When installing and running MySQL for the first time, you may encounter certain errors that prevent the MySQL server from starting. The purpose of this section is to help you diagnose and correct some of these errors.
Your first resource when troubleshooting server issues is the
error log. The MySQL server uses the error log to record
information relevant to the error that prevents the server from
starting. The error log is located in the data directory specified
my.ini file. The default data
directory location is
Server 5.0\data. See
Section 5.2.1, “The Error Log”.
Another source of information regarding possible errors is the console messages displayed when the MySQL service is starting. Use the NET START MySQL command from the command line after installing mysqld as a service to see any error messages regarding the starting of the MySQL server as a service. See Section 220.127.116.11, “Starting MySQL as a Windows Service”.
The following examples show other common error messages you may encounter when installing MySQL and starting the server for the first time:
If the MySQL server cannot find the
privileges database or other critical files, you may see these
System error 1067 has occurred. Fatal error: Can't open privilege tables: Table 'mysql.host' doesn't exist
These messages often occur when the MySQL base or data
directories are installed in different locations than the
default locations (
Server 5.0 and
Files\MySQL\MySQL Server 5.0\data,
This situation may occur when MySQL is upgraded and installed to a new location, but the configuration file is not updated to reflect the new location. In addition, there may be old and new configuration files that conflict. Be sure to delete or rename any old configuration files when upgrading MySQL.
If you have installed MySQL to a directory other than
C:\Program Files\MySQL\MySQL Server
5.0, you need to ensure that the MySQL
server is aware of this through the use of a configuration
my.ini) file. The
my.ini file needs to be located in your
Windows directory, typically
You can determine its exact location from the value of the
WINDIR environment variable by issuing the
following command from the command prompt:
An option file can be created and modified with any text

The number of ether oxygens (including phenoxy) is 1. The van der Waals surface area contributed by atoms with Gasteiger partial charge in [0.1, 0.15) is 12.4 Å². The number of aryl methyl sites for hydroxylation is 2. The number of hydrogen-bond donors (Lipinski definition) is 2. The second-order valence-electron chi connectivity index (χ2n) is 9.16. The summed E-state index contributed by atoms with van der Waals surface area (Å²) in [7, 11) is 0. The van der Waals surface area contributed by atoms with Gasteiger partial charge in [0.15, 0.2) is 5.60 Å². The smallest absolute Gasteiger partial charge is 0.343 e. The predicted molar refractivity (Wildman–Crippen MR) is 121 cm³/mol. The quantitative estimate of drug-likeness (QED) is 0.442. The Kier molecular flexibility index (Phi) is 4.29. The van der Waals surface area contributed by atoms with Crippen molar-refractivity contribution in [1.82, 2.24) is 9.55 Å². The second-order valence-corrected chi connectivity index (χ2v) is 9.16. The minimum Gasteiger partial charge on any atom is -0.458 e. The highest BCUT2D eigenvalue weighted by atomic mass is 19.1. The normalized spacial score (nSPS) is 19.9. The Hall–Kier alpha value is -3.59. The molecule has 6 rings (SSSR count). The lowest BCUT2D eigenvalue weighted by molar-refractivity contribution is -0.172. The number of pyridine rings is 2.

editor, such as Notepad. For example, if MySQL is installed in
E:\mysql and the data directory is
D:\MySQLdata, you can create the option
file and set up a
[mysqld] section to
specify values for the
[mysqld] # set basedir to your installation path basedir=E:/mysql # set datadir to the location of your data directory datadir=D:/MySQLdata
Note that Windows path names are specified in option files using (forward) slashes rather than backslashes. If you do use backslashes, double them:
[mysqld] # set basedir to your installation path basedir=C:\\Program Files\\MySQL\\MySQL Server 5.0 # set datadir to the location of your data directory datadir=D:\\MySQLdata
The rules for use of backslash in option file values are given in Section 4.2.6, “Using Option Files”.
If you change the
datadir value in your MySQL
configuration file, you must move the contents of the existing
MySQL data directory before restarting the MySQL server.
If you reinstall or upgrade MySQL without first stopping and removing the existing MySQL service and install MySQL using the MySQL Configuration Wizard, you may see this error:
Error: Cannot create Windows service for MySql. Error: 0
This occurs when the Configuration Wizard tries to install the service and finds an existing service with the same name.
One solution to this problem is to choose a service name other
mysql when using the configuration
wizard. This enables the new service to be installed
correctly, but leaves the outdated service in place. Although
this is harmless, it is best to remove old services that are
no longer in use.
To permanently remove the old
service, execute the following command as a user with
administrative privileges, on the command-line:
sc delete mysql[SC] DeleteService SUCCESS
sc utility is not available for your
version of Windows, download the
and use the
delsrv mysql syntax.